Sep 16, 2008

Nikos Deja Vu - Distortion of truth by the Turks (Afghan Illegal Immigrants)

A distortion of truth by a Turkish TV Channel:
Greek Coast Guard Fired At Turkish Boat That Saves Afghan Fugitives (!!!)

This Turkish TV Channel allegates and tones also:

"Merciless Nazi Greek Coast Security Forces left Afghan fugitives to death by threwing them to Aegean Sea and fired at helpful Turkish Coast Security Boat which saved Afghan fugitives.."

My "stupid" thoughts: First of all:

Well the truth is totally different

The Hellenic (Greek) Coast Guard was preventing a Turkish (pirate) cargo ship from entering in the Greek waters. When the pirate captain of this ship saw the Greek coast guard ships arriving, thowed the Afghans into the sea and tried to escape..

Read what BBC reports about this big problem:

BBC News UK Edition

Turkey's booming people trade

Pirate ship
Boats carrying illegal immigrants favour the long Greek and Italian coastlines

In one day Turkish authorities found the bodies of 24 illegal migrants. Among them were nine children, found frozen to death with the rest of their family on the mountainous Turkish-Iranian border.

On the same day five Pakistanis were found drowned on the shore of Turkey's Aegean coast.

The death toll has underlined that Turkey has become one of the main centres for human trafficking and the problem is growing.

At the centre of the trade is the country's largest city, Istanbul.

Among the swarms of tourists in the historical part of the city I met John, not his real name. He is from West Africa and has been involved in the trafficking people for the last five years.

He eventually hopes to earn enough money to secure a passage for him and his family to go to France. He says the business in smuggling is booming.

"They come from Africa, West Africa, Afghanistan, Bangladesh and also northern Iraq," he said.

"They come to Turkey because Turkey is the easiest point to get to Europe. There are boats that go to Greece and Italy.

"They ask $1,500 for passage to Greece and to Italy $2,500. By land to Greece, they ask from $500 up to $1,750. They want to move to Europe because it is something like an El Dorado, it's a dream. Even for myself I feel Europe is a paradise."

Traffickers' web

The explosion in demand has been met with an equal growth in those ready to provide passage. John's job is to bring the migrants together with the smugglers.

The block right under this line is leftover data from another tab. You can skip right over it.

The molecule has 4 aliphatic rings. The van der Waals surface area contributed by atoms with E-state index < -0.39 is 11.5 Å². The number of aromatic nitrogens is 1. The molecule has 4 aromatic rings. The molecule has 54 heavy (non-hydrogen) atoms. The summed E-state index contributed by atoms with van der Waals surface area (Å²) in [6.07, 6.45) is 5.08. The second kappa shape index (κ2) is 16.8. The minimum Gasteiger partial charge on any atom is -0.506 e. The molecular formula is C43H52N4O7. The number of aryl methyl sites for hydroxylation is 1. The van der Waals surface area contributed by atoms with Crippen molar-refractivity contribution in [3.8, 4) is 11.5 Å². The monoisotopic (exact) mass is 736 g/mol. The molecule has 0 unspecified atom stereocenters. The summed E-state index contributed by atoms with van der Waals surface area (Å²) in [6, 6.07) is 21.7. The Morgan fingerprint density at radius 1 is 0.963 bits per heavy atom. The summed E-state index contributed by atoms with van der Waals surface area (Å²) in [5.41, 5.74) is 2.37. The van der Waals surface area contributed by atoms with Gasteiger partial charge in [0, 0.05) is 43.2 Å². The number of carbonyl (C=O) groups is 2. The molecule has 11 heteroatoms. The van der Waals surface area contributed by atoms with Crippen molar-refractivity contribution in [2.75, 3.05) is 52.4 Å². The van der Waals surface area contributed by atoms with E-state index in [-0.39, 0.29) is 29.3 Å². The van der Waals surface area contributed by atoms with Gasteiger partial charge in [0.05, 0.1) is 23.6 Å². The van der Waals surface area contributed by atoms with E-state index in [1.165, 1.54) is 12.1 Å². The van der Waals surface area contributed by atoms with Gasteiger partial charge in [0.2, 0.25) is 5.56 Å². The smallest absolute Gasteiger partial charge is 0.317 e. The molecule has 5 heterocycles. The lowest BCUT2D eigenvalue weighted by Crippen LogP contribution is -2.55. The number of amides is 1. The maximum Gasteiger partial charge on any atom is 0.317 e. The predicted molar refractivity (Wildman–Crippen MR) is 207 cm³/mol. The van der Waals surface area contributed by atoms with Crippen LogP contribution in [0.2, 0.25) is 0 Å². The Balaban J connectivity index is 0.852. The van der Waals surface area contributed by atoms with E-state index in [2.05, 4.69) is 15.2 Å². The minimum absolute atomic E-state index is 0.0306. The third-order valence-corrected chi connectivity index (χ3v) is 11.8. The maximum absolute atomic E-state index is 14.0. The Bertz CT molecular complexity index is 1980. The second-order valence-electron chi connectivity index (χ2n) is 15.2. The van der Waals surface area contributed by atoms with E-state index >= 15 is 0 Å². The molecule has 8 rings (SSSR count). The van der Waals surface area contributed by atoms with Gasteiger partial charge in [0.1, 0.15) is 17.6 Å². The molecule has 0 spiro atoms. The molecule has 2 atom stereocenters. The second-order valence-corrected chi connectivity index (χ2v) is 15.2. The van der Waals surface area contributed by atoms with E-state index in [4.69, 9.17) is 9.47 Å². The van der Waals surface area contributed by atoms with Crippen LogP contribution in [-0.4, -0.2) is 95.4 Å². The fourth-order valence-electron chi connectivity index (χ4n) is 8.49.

He lists the different areas of the city where various nationalities congregate to find passage. "Sultanahmet Nigerians, Talabasi Bangladeshis and so on."

John deals with 15 different smuggling gangs operating in the city. Competition between the gangs is so stiff that the prices have now started to fall. Some smugglers now only expect to be paid if the migrant successfully enters Europe and payment is made by a third-party guarantor.

But John is quick to point out that failure to pay is out of the question. "These people are very dangerous, if you don't pay they will kill the guarantor, it is quite simple," he said.

Such a system is an indication of the confidence of the smugglers to deliver.

Professor Ahmet Icduygu has been studying the trade for more than a decade.

Istanbul is the gateway to Europe
Istanbul is the gateway to Europe

He says that between two thirds and three quarters of the boats get through to their destinations in Greece and Italy. The smugglers, he says, run an efficient operation.

"They are more organised than the state system. It's complicated and very diversified, there is no single way of doing it. They adapt very quickly to any action by the security forces. There are small groups operating around the world and they are in contact with one another all the time through mobile phones.

"A person who wants to leave Northern Iraq - within a week they will be in Berlin, London or Rome. Last summer I interviewed an Ethiopian woman captured by Turkish authorities in the Marmara Sea.

"She said she had missed the boat leaving the day before because she was sick. A week later she called me from Rome saying she had arrived with the smugglers. That means within a week there were three boats going to Italy."

Mobile phones allow the smugglers to remain in contact with their network across the world.

Along with Europe a small trade exists in smuggling to North America and Australia. According to police records one smuggler sold his mobile phone containing the directory of his contacts to another smuggler for $15,000.

Growing problem

In the last seven years the numbers arrested by Turkish authorities for illegal entry and exit has increased 900% from 11,000 in 1995 to 92,000 in 2001.

According to Professor Icduygu the growing numbers of migrants is putting an intolerable strain on the meagre resources of the Turkish security forces.